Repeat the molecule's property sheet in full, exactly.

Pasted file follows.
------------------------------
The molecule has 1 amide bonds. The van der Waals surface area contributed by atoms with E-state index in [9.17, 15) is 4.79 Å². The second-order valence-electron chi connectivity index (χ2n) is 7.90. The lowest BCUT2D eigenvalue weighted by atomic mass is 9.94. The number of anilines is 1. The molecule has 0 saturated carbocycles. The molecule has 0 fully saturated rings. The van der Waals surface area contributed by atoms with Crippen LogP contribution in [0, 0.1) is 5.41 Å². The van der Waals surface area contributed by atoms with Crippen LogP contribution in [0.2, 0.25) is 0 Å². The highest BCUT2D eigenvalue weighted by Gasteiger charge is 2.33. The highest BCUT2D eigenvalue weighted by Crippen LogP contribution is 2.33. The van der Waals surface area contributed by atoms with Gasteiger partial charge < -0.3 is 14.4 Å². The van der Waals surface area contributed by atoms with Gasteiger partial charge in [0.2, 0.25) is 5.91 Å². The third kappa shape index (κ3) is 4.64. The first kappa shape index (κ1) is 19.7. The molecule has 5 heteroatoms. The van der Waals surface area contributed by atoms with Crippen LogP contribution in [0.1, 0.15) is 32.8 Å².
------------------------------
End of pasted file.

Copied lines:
The molecule has 1 amide bonds. The van der Waals surface area contributed by atoms with E-state index in [9.17, 15) is 4.79 Å². The second-order valence-electron chi connectivity index (χ2n) is 7.90. The lowest BCUT2D eigenvalue weighted by atomic mass is 9.94. The number of anilines is 1. The molecule has 0 saturated carbocycles. The molecule has 0 fully saturated rings. The van der Waals surface area contributed by atoms with Crippen LogP contribution in [0, 0.1) is 5.41 Å². The van der Waals surface area contributed by atoms with Crippen LogP contribution in [0.2, 0.25) is 0 Å². The highest BCUT2D eigenvalue weighted by Gasteiger charge is 2.33. The highest BCUT2D eigenvalue weighted by Crippen LogP contribution is 2.33. The van der Waals surface area contributed by atoms with Gasteiger partial charge < -0.3 is 14.4 Å². The van der Waals surface area contributed by atoms with Gasteiger partial charge in [0.2, 0.25) is 5.91 Å². The third kappa shape index (κ3) is 4.64. The first kappa shape index (κ1) is 19.7. The molecule has 5 heteroatoms. The van der Waals surface area contributed by atoms with Crippen LogP contribution in [0.1, 0.15) is 32.8 Å².